Wednesday, November 3, 2010

Don't entertain thoughts that you're anything other than loved.

The title of this blog is passion & grace, but I just realized that I have shown neither passion nor grace in the small amount of writing I've done in this blog because I have failed to be transparent. I thought that perhaps it would be inappropriate to be so honest in a public forum, that it would be easier to just stick to philosophy and intellectual arguments; I let societal convention and my own awkwardness tell me what to write, instead of letting Love tell me what to write. But there is a very real darkness, a very real hopelessness in this world, and it is not fought with societal convention, nor is it fought with philosophy. It is fought with love. So, I'm going to write--REALLY write--about love because it's the only thing that's of any real importance. If I refuse to write about love, then I haven't really written at all.

Once upon a time, there was a little girl. She knew love. She liked to share. She liked to smile. She liked to run through her backyard with toy ponies in her hands and wild imaginings in her mind. She had a beautiful mother--a beautiful family--who loved her to pieces.

Then, she met hate. Constant fear. No father. She doesn't really know what this means, but she knows it makes her mom sad. The kids at school don’t like her. She’s weird. She’s shy. She wants desperately to be liked. She lies to seem more interesting, more likable. Friends are hard to come by. Friends disappoint. Friends leave. She’s lonely. She doesn't get it.

She gets older. She gets jaded. She starts to put up walls. She doesn’t want to be seen. She grows her hair long and hides behind it. Don’t look at me; you’ll see just how ugly I am. Ugly as the world where friends attempt suicide, and people die, and everyone's sad. She’s afraid of rejection, so she’ll have reject everyone first. She hurts them before they can hurt her. She’s abrasive. She’s hard-hearted. She’s rude. She’s superior. She feels ashamed. She wants to love, but she’s forgotten how to be loved, so she doesn’t bother with it. There are people who come along and attempt to break down her walls. Most fail. She trusts to the point of idolatry and wants desperately to be saved. Then, she fears to the point of idolatry and wants desperately to be left alone to save herself. The walls go back up. She hurts and gets hurt. She starts drowning in her sorrow. She swims and swims and swims, but doesn’t know how to pull herself out of this ocean she's fallen into. It’s all she can do to keep from losing consciousness.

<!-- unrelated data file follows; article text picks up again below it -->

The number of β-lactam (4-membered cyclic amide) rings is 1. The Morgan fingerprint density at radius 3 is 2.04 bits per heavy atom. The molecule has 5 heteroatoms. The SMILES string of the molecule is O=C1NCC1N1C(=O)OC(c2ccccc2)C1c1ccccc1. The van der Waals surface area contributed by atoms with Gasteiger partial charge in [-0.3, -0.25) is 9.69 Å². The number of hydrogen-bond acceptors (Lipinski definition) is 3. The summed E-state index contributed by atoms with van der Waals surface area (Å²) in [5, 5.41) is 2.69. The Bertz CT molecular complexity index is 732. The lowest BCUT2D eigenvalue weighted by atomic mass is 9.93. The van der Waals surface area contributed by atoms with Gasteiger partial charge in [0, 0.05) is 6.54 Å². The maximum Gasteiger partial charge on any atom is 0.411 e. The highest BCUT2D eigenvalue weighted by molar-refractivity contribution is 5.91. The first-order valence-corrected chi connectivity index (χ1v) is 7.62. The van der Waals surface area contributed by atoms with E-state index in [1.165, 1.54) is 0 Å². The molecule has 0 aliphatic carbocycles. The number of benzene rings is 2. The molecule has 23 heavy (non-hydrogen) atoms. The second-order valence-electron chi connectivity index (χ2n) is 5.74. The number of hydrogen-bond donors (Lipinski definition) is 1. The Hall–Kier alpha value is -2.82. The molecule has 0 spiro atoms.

And, then, something odd happens. She finds herself being pulled onto dry land. She finds that she can breathe again. She’d forgotten what that was like. She’d forgotten what it was like to just breathe.

I don’t know how it happened. I don’t know how I got pulled out of the water. I had no fight left in me; I was exhausted; surrender was my only option. And, when I finally surrendered, it wasn’t what I’d expected. I didn’t sink to the bottom, the way I thought I would--the way I should have if I'd been right all along to think I needed to save myself. But that wasn't what happened. Instead, someone came and caught me. He pulled me out of the rapids which threatened to devour me, and He placed me on dry land. He let me breathe. I didn’t know who it was. I didn’t even know it was a person. I didn't give it too much thought. I didn’t go actively in search of the One who had saved me. But He went actively in search of me. He started calling to me. He started making me think. He started to soften my heart and make it yearn for His. He started to show me that love had been the answer all along.